Janet Mbugua opens up on Inua dada Foundation
Janet Mbugua has shared her love for the Inua Dada Foundation.
In an exclusive interview with Nairobi News, the media personality explained that running the foundation is draining but was nonetheless grateful that she has an opportunity to positively impact on nature.
“One thing I know is that I wake up every morning having conversations that matter most to me. Working with people who I admire makes the journey more adorable and light,” she told Nairobi News.
Speaking about the Inua Dada Voices, a youth advocacy program that amplifies youths’ voices and equips them with skills to create positive change, Ms Mbugua says she is happy to see the young generation share their thoughts on topics that matter most.
Inua Dada Voices seeks to help the youth learn how to tackle the challenges they see in their communities.
“It’s my joy to see young people win and step out of their comfort zones. So this makes me present a gratitude heart before God,”
Inua Dada is an initiative that has operated in Kenya for the past six years.
As someone who believes in equity for all and in rallying people to advocate for their rights and the rights of others, Ms Mbugua believes in fighting for social justice and development.
“My belief in family values, especially the love for my children, inspires me each day to want to be a part of creating a more accessible and equitable society for our future generations.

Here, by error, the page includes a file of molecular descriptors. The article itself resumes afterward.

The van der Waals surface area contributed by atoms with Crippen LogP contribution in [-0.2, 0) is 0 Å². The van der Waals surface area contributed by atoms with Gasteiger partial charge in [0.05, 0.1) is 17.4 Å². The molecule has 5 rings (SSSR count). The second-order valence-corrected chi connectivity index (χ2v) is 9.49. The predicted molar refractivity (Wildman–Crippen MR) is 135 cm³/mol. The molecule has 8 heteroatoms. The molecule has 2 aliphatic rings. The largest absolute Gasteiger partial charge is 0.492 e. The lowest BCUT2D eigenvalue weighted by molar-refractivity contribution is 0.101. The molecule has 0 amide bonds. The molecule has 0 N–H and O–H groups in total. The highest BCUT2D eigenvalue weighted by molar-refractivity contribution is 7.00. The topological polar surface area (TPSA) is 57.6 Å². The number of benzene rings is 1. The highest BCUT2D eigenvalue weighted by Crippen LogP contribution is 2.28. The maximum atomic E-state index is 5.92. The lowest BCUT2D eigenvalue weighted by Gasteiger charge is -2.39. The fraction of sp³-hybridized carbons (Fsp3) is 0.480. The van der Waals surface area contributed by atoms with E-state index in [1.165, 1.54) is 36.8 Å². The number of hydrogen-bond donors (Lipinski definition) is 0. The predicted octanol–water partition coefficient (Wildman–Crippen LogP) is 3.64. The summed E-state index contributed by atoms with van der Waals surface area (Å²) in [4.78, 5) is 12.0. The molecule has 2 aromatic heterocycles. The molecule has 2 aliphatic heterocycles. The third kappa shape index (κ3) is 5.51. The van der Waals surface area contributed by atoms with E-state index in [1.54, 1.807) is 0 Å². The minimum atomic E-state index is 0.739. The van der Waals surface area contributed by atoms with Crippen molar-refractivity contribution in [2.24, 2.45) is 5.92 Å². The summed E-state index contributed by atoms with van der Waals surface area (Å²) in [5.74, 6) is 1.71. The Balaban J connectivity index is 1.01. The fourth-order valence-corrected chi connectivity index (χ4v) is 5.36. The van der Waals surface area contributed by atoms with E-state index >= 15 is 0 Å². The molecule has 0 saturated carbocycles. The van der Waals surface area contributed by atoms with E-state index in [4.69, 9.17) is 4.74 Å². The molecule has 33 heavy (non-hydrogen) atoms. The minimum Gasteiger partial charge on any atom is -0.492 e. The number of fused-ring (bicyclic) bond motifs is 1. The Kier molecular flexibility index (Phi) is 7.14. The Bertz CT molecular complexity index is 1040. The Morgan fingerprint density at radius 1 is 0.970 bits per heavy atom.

A feature story that was aired on Citizen TV showed girls using unsanitary products such as chicken feathers and goat hide to manage their menstruation sparked the desire to push for girls and women to be able to access the right products and information pertaining to their period.
Months later, in 2014, the TV journalist formed my foundation and to date she has been intentional about sounding the alarm necessary in the fight to end period poverty, equip allies with the tools necessary in advocating in their communities, approaching menstrual health management with inclusive programs and promoting empathy and tolerance in communities where taboos and discrimination against women and girls continue to lock many girls out of an education and prevent women from working with dignity.
The program has reached more than 10,000 communities and has distributed more than 17,000 sanitary towels in various parts of the country,
When asked about whether she is content with her current job, Janet said that contentment to her is showing a grateful heart.